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Legal Environment of Business in Bangladesh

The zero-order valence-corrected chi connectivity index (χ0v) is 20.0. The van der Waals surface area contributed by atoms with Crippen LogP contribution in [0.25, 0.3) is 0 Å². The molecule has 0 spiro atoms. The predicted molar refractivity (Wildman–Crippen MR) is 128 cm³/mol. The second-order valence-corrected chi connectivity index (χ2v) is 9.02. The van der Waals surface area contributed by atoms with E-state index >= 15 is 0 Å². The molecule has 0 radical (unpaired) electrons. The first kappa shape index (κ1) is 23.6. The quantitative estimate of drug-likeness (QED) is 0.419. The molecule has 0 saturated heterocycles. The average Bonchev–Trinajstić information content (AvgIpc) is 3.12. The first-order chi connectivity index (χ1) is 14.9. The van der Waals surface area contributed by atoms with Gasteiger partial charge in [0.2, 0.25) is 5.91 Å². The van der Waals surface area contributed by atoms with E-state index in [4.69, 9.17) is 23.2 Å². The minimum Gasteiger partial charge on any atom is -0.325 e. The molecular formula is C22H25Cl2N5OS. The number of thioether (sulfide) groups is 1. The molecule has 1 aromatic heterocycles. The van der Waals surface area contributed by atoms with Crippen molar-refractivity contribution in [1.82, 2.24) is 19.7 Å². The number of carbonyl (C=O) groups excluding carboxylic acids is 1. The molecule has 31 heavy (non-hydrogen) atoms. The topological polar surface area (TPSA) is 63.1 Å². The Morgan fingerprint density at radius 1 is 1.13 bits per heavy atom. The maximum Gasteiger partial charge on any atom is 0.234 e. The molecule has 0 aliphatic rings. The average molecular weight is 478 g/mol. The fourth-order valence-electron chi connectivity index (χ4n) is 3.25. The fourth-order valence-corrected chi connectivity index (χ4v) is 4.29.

a) If the banking companyi) Has failed to comply with the requirements specified under section 13; or ii) Has by reasons of the provisions of section 31 become disentitled to carry on banking business in Bangladesh; iii) has been inhibited from receiving fresh deposits by an order under clause a) of subsection (5) of section 44, or under clause b) of subsection (5) of Article 36 of the Bangladesh Bank Order, 1972 (P.O. No. 127 of 1972); or iv) has failed to comply with any requirement of this Ordinance other than the requirements laid down in section 13, and after being informed about its failures by a notice in writing, continues so to do; v) has contravened any provision of this Ordinance and continues such contravention beyond such period as may be specified in that behalf by the Bangladesh Bank from time to time, after notice in writing of such contravention has been conveyed to it; or b) If in the opinion of the Bangladesh Banki) A compromise or arrangement sanctioned by a Court in respect of the banking company cannot be worked satisfactorily with or without modifications; or ii) The returns, statements or information furnished to it under or in pursuance of the provisions of this Ordinance disclose that the banking company is unable to pay its debts; or iii) the continuance of the banking company is prejudicial to the interests of its depositors. (4) Without prejudice to the provisions contained in section 163 of the Companies Act, a banking company shall be deemed to be unable to pay its debts ifa) It has refused to meet any lawful demand made at any of its offices or branches within two working days; or b) Such demand is made elsewhere and the Bangladesh Bank certifies that the banking company is unable to pay its debts; or c) The Bangladesh Bank certifies in writing that the banking company is unable to pay its debts. (5) The Bangladesh Bank shall send a copy of any application made under subsection (1) to the registrar of the Supreme Court. 3. Court liquidator.-